This third party - now seller - in my opinion will have to fix the notice issue or hope for a less than fully informed purchaser.

query: do mortgage underwriters contact the IRS

At closing, most mortgage lenders require that the borrowers sign an IRS form 4506 which gives them the right to obtain a copy of the borrower's income tax form.  Mortgage lenders DO contact the IRS routinely as part of a good quality control program.  It's a fraud prevention tool and they DO catch fraudsters using this method.

I strongly advise against falsifying tax forms used in a mortgage application.  Though it is rare for the mortgage underwriter to contact the IRS prior to loan approval, they may flag a questionable file for quality control review immediately after closing.  Either way, if you lie, you'll be caught.  If they check prior to closing, you'll simply be denied.  If they check AFTER closing, you may be prosecuted.

hmmm...a word about a potential title insurance claim

In 2006 we insured a transaction for property which sat in two different municipalities.  The house and most of the land was in one and the back 50 feet of land was in another.

I received a letter last week from the grandfather of the insured stating that we had failed to clear title on the 50 feet and that we had better pay roughly $700 to resolve the matter and that his granddaughter ought not to have to wait for the title company.

Anytime a potential claim is raised I always contact the parties immediately and review the file.  I called the gentleman who wrote the letter and left a message then I immediately drafted a letter to our insured with a copy to her grandfather including a copy of her owner policy, instructions for filing a claim and asked that she contact me with some clarification of what they meant by failed to clear title.  I had reviewed the file and there wasn't anything that stuck out as a problem but I did notice that the abstract had been performed by the underwriter.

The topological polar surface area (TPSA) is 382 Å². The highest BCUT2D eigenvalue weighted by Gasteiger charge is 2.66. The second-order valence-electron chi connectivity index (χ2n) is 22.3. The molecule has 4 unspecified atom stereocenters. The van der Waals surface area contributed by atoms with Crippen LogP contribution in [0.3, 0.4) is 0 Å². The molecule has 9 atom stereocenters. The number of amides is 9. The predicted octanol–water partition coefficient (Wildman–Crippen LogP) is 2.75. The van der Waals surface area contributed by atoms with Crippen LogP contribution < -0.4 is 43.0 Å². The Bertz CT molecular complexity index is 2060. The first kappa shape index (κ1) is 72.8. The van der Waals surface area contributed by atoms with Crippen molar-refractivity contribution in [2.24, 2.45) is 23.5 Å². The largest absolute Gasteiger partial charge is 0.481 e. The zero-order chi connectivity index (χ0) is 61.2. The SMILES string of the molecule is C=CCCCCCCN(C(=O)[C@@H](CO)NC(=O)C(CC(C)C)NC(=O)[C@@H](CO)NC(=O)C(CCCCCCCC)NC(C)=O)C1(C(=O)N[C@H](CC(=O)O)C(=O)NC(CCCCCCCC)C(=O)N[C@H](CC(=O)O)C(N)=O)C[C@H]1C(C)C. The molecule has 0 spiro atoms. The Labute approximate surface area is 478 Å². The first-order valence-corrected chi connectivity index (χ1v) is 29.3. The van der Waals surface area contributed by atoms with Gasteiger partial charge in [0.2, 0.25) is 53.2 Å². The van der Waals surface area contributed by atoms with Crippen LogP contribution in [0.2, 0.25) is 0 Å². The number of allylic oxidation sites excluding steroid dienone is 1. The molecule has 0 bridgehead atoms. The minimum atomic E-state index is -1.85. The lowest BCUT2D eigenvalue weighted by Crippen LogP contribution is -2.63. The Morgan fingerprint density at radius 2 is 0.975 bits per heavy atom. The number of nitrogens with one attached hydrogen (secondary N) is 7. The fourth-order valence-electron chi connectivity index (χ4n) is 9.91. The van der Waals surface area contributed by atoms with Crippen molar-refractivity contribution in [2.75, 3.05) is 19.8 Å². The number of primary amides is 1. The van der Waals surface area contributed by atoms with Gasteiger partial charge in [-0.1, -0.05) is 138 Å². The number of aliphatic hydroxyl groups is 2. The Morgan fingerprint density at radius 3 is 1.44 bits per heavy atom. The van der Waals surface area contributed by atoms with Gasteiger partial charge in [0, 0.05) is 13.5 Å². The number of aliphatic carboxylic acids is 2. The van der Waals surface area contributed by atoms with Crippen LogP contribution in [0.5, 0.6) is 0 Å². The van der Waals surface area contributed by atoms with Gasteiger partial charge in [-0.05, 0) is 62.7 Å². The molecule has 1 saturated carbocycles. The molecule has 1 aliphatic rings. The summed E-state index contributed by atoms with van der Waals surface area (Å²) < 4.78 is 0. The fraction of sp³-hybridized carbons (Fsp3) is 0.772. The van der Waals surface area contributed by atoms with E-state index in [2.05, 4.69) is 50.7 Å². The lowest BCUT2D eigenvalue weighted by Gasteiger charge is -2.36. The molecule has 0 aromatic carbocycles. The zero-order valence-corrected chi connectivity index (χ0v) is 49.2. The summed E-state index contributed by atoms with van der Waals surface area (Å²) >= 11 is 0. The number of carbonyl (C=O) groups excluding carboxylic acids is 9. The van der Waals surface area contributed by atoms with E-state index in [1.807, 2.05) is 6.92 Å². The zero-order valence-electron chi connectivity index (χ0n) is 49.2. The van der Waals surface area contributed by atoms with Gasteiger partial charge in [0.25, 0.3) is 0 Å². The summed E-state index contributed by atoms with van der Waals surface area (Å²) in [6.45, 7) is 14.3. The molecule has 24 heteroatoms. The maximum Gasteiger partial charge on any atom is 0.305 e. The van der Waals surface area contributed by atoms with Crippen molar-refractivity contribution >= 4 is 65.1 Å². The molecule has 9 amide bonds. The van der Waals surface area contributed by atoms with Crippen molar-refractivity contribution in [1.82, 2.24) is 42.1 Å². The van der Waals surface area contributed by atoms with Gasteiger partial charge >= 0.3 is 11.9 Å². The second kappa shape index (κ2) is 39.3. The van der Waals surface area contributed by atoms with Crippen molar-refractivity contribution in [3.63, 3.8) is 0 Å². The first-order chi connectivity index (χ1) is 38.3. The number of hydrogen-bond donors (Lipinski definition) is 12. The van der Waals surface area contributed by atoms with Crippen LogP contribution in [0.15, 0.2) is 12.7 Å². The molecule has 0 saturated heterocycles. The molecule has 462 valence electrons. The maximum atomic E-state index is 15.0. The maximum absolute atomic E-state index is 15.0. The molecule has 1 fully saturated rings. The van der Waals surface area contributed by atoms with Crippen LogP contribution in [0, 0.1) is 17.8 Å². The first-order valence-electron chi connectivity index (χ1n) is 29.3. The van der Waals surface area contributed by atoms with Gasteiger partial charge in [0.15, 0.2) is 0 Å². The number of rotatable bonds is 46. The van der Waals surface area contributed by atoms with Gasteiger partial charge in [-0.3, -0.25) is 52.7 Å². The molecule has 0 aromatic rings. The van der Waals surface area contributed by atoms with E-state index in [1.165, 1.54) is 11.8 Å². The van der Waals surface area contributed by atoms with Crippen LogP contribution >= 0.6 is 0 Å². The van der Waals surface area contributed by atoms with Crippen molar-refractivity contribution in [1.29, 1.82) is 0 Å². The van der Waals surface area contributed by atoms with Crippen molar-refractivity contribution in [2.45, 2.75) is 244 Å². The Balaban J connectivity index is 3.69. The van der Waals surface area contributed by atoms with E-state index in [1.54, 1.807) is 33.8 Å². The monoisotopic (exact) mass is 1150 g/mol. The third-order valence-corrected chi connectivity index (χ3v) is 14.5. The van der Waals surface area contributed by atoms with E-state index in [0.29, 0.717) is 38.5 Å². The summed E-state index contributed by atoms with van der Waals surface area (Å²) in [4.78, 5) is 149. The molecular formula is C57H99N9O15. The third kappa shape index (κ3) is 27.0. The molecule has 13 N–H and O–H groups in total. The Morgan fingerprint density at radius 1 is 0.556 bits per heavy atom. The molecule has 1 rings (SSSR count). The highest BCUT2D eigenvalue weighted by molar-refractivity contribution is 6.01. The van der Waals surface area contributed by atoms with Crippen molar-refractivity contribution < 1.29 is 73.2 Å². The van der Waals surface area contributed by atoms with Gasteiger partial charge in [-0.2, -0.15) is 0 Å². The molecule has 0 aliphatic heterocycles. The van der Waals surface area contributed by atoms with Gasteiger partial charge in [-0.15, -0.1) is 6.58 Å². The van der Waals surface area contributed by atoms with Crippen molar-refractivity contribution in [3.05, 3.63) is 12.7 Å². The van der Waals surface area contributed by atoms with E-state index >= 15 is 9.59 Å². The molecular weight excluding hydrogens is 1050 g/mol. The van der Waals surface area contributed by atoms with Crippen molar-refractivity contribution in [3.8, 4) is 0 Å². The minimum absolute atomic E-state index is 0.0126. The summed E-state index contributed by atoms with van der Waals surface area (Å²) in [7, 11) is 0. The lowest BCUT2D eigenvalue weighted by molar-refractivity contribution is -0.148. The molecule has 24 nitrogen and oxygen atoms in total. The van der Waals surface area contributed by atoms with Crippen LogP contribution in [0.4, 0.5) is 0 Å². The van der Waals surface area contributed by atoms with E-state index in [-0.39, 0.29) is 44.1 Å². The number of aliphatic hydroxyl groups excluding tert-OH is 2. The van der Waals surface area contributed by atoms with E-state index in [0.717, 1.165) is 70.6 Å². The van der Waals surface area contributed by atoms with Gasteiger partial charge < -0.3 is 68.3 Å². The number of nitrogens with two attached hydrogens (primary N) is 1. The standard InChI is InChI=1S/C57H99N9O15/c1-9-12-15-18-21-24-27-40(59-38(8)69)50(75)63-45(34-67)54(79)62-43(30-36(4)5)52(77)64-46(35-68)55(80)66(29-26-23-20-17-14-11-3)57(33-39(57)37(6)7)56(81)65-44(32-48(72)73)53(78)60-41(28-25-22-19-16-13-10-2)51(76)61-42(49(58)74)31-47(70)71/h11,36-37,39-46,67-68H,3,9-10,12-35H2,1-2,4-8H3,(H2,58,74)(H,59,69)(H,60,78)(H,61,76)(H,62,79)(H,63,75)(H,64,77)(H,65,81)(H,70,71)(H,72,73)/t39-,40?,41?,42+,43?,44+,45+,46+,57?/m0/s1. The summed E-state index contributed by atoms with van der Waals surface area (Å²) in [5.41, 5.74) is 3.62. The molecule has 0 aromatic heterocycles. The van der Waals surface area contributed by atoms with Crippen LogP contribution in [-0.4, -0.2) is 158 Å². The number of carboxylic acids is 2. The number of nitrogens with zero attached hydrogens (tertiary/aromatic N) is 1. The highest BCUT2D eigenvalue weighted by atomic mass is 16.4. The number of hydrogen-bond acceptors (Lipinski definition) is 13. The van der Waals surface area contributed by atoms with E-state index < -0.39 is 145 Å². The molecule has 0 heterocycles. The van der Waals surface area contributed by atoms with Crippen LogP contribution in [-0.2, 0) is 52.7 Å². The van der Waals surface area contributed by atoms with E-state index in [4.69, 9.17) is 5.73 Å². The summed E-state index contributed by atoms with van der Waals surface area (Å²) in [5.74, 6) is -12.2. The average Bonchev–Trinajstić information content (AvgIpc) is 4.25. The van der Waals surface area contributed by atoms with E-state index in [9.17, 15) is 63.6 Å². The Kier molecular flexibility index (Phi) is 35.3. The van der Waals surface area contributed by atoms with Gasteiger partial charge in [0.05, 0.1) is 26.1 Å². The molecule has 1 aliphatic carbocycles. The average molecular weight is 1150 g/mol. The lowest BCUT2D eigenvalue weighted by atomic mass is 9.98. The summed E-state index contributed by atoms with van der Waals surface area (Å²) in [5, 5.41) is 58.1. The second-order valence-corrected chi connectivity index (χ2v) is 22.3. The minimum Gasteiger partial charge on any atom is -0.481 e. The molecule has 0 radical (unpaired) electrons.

Well, the grandfather called me a day or two later and said that prior to sending me the letter he had filed a claim on behalf of his granddaughter and that he had paid the roughly $700 to the county to buy back the 50 feet in the rear of the insured parcel.  He said we had failed to clear taxes on that parcel and that the county had taken it in a tax sale. 

Huh?  Well, that raised three issues in my mind.

First, there wasn't anything pressing for me to do because he had already paid the county and filed a claim so the matter was in the hands of the title company attorneys.  The next step will be a request from the title company for our file information so they can process the claim.  I expect I'll receive that soon.